`

Feedback

Reader's Poll

Which of the following technologies/concepts are likely to witness significant traction this year?
 
Any data to show

Teledata

Tele Data

Mobile Subscribers Yearwise comparision

Error
  • JUser::_load: Unable to load user with id: 122

Diesel Gensets: Economics and Efficiency

October 31, 2011
E-mail Print PDF

Saurabh Diddi, Energy Economist, Bureau of Energy Efficiency

Power and energy consumption for network operations in the telecom sector has been very high. Given the lack of continuous grid power, the telecom infrastructure industry has to rely heavily on diesel generator (DG) sets to bridge the energy gap.

A DG set is a comprehensive system, comprising several parts such as a diesel engine, an alternating current (AC) generator and controls. DG-based captive power plants are frequently used in small power (captive non-utility) systems. The power capacity ranges from 4 MW to 15 MW. The specific fuel consumption for diesel engines is currently 160 g per kWh.

Captive power plants running on DG sets have various advantages over other types of captive plants. They offer higher efficiency (of 43-45 per cent) as compared to small steam and gas turbines. Other merits include low installation costs, short delivery and installation periods, minimum cooling water requirements and short start-up time.

Depending on the speed, diesel engines can be broadly classified as slow speed and high speed engines. In terms of fuel consumption, a slow speed diesel engine, with its flat fuel consumption curve over a wide load range, is favourable over a high speed diesel engine. While low speed diesel engines are best suited for continuous use, high speed diesel engines are more suitable for intermittent use. Direct operating costs including lubricating oils, filters, etc. are much lower for slow speed engines. However, the duration between the overhauls is less for high speed engines. Further, the weight-to-power ratio, representing the sturdiness and life of the engine, is greater in slow speed engines.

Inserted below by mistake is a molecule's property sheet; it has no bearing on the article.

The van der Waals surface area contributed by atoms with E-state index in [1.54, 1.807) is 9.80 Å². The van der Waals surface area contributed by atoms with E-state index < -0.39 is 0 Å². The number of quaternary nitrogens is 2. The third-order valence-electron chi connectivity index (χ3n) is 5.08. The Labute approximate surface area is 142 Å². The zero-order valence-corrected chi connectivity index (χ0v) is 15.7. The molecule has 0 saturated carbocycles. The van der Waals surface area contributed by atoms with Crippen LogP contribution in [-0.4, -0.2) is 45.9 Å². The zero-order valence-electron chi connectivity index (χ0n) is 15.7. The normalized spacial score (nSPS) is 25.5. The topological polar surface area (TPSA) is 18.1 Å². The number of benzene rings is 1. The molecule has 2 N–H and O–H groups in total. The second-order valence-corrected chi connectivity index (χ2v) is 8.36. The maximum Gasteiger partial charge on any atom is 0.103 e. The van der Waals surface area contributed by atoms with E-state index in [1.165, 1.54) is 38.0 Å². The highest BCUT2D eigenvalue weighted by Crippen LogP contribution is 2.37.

These DG sets can be categorised as water-cooled and air-cooled sets, depending on the requirement of the cooling system. Although both sets are comparable in terms of performance and maintenance, it is necessary to use a water-cooled model during larger capacity generation to prevent overheating of engines during the summer months.

Safety features

It is advisable to have short circuit, overload and earth fault protection on all DG sets. According to the electricity rules, neutral earthing should be employed in all electrical equipment to ensure safe working. The equipment should be provided with two independent earth wires, one connected to the body of the equipment and other to the neutral circuit conductor. This gives adequate protection to the equipment by providing a return path for earth faults and current outflow. However, such a system becomes uneconomical in the case of small er-capacity DG sets. Other safety measures like high temperature and low lube oil pressure cut-outs should be provided so that  the engine automatically stops functioning in case of any abnormality, thereby preventing major damage. It is also essential to provide reverse power relay in the case of parallel running of DG sets in order to avoid backfeeding from one alternator to another.

Energy saving measures for DG sets

DG sets can be made more efficient in several ways. These include ensuring steady load conditions on the DG set by avoiding fluctuations and imbalance in phases, providing cold and dust-free air intake, improving air filtration and frequent calibration of fuel injection pumps.

It is recommended to have the load balanced since unbalanced loads can cause heating of the alternator, resulting in unbalanced output voltages. The maximum unbalanced load between the phases should not exceed 10 per cent of the generator sets’ capacity.

Overloads are also detrimental to a DG set and hence must be carefully analysed. The DG set selection should be such that overloads remain within the specified permissible limits of 10 per cent for one hour in every 10 hours of operation in the case of diesel engines, and a 50 per cent overload for 15 seconds in the case of AC generators.

Further, there are cases where the load is not constant throughout the day. Under such variable load conditions, parallel operations of DG sets can be considered for improved loading. Various capacity combinations are now being utilised to improve the flexibility of the system, as it is viable to stop one DG set while there is another generating at least 50 per cent of the power requirement. Also, during lean and low power cut periods, one DG set can act as a 100 per cent standby. Multiple DG sets can run at optimum operating points for optimum fuel consumption. The scheme can also be applied when there are loads that can be segregated as critical and non-critical to provide standby power to critical load in the captive power system. Moreover, these combinations are more economical in terms of space, operation, maintenance and the initial capital investment, when compared to one large DG set.

Compliance with manufacturers’ guidelines and oil company stipulations for fuel storage and system handling is also mandatory to improve DG set efficiency. Regular field trials must be carried out to monitor its performance and maintenance.

 
 
 Your cart is empty

Monday morning

Monday morning